Can there really be one solution for a sustainable world? This might sound like a bold statement but I believe it to be true. As a global society we’re currently on a path that is not sustainable – we are living beyond our planet’s resources.
Why is this? Primarily, because we’ve created a materialistic society that holds the common belief that the economy is the primary driver and is more important than consideration for the environmental or social impacts that creating money makes. We have a collective belief that we can have infinite growth on a finite planet and, amongst other things, believe that:
- ‘man’ is superior to nature
- technology will get us out of the climate change mess
- we need ‘stuff’ to be happy
- wellbeing is equated with how much money we have, our status in society or how much we own
This focus on consumption brings to mind the quote from the film Fight Club – “We buy things we don’t need with money we don’t have to impress people we don’t like”.
Unsustainable business, resource depletion, deforestation, climate change, pollution, ocean acidification are all symptoms of an underlying cause – the fact that we misunderstand where our experience as humans comes from. Many of us believe that happiness comes from the ‘outside-in’, that in order to feel a sense of wellbeing we are dependent on our circumstances. This is a vicious cycle. It encourages us to seek more external gratification, to buy more stuff, to earn more money, to achieve more status. In doing so, we have become disconnected from each other, the natural world and from the true source of our wellbeing that is always with us, always available. It’s just that our thinking, our belief systems and our mindset obstructs it.
What are the implications of recognising that our experience comes from the ‘inside-out’ for the creation a sustainable world?
- When we understand that human society has, via thought, created the current system of operation where economy and growth comes first, we also understand that we can change it. It’s not a force of nature that we have no control over – it’s a ‘man-made’ system.
- When we see that we are all part of one system, that we are interconnected with each other and the natural world we can become more conscious of our purchasing and business decisions and the impact that they have on the environment and others.
- When we understand that thought creates our individual reality and that collective thought creates our collective reality and culture then we are able to see that it is not fixed. New thought and insights can change our experience and way of operating. New thought is available at all times once we stop focusing on and giving energy to old thinking, to old paradigms that we hold to be true.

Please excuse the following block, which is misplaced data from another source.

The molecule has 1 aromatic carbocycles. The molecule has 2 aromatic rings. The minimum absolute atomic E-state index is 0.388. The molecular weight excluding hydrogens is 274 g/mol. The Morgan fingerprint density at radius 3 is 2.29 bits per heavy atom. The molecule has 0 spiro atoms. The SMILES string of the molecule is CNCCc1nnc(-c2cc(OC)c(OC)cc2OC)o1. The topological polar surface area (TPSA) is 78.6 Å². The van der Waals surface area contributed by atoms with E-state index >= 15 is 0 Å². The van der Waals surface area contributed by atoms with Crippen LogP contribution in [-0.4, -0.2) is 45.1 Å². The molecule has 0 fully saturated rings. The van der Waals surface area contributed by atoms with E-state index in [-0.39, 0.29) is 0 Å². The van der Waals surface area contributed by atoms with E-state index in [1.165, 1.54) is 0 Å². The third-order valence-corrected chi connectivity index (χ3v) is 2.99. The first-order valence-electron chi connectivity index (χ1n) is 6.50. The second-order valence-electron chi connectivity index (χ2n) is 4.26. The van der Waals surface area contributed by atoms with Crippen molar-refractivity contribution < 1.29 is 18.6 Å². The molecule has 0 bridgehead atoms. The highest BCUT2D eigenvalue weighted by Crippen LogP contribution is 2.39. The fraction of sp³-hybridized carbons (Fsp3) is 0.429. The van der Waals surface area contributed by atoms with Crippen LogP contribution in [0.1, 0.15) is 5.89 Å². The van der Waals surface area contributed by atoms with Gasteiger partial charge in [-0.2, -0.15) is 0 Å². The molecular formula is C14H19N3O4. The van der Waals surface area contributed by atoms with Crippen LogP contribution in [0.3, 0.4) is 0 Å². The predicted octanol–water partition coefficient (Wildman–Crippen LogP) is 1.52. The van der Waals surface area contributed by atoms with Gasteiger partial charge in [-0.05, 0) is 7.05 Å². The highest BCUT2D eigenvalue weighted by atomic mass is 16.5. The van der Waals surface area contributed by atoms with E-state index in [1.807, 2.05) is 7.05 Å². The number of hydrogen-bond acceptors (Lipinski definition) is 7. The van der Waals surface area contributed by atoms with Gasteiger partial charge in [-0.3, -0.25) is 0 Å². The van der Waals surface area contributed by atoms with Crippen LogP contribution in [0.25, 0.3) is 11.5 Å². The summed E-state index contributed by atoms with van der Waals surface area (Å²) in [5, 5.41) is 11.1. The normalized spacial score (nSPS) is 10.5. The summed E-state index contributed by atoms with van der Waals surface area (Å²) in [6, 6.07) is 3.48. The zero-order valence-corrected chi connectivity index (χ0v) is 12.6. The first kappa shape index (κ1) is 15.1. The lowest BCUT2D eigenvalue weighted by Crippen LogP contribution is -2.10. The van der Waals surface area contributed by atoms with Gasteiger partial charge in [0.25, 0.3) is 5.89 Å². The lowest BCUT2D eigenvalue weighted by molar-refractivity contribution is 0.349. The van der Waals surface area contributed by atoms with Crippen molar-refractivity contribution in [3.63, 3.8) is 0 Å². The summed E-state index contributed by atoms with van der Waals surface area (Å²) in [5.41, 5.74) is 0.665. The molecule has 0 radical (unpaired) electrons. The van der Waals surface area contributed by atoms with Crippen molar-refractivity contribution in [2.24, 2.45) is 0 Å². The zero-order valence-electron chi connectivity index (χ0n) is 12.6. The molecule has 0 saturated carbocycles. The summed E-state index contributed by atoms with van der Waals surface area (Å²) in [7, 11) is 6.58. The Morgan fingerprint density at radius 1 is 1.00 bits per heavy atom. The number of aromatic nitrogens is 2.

So, what would a world in which everyone had this new understanding look like? – in Charles Eisenstein’s words, “The more beautiful world our hearts know is possible”. It won’t mean that people won’t still want ‘stuff’, it won’t mean that people no longer consume but it might mean that people no longer see consumption and buying things as a means to wellbeing. If this were to happen then over-consumption would come to an end, businesses would stop exploiting the world’s natural resources to create ever-increasing profits, companies would stop exploiting people in the developing world as cheap labour to produce goods for consumers in the developed world. As Gandhi said, “The world has enough for everyone’s needs, but not everyone’s greed”.
Otto Scharmer, author of Leading from the Emerging Future believes, “ We have collectively created results that no one wants”. We now need to move from what he describes as ego-system to eco-system awareness. We need a collective shift in consciousness at all levels of society – governmental, business and consumer. The first step in this is to help people understand that there is just ‘one solution’ as there is just ‘one problem’ – that we misunderstand where our experience as human beings come from. Once we see this, not only does it undermine the common, prevailing mindset of economy above all, it also opens up the infinite creative potential that we have as humans to create a new future: a future that ensures that both human society and the natural world can thrive.
Sian is a facilitator, coach, leadership development consultant and Impact associate. Sian is focused on helping leaders increase their own wellbeing whilst making a positive impact in the world and creating workplaces, communities and societies where both people and the natural world can flourish. For more information, visit www.leadershipforsustainability.co.uk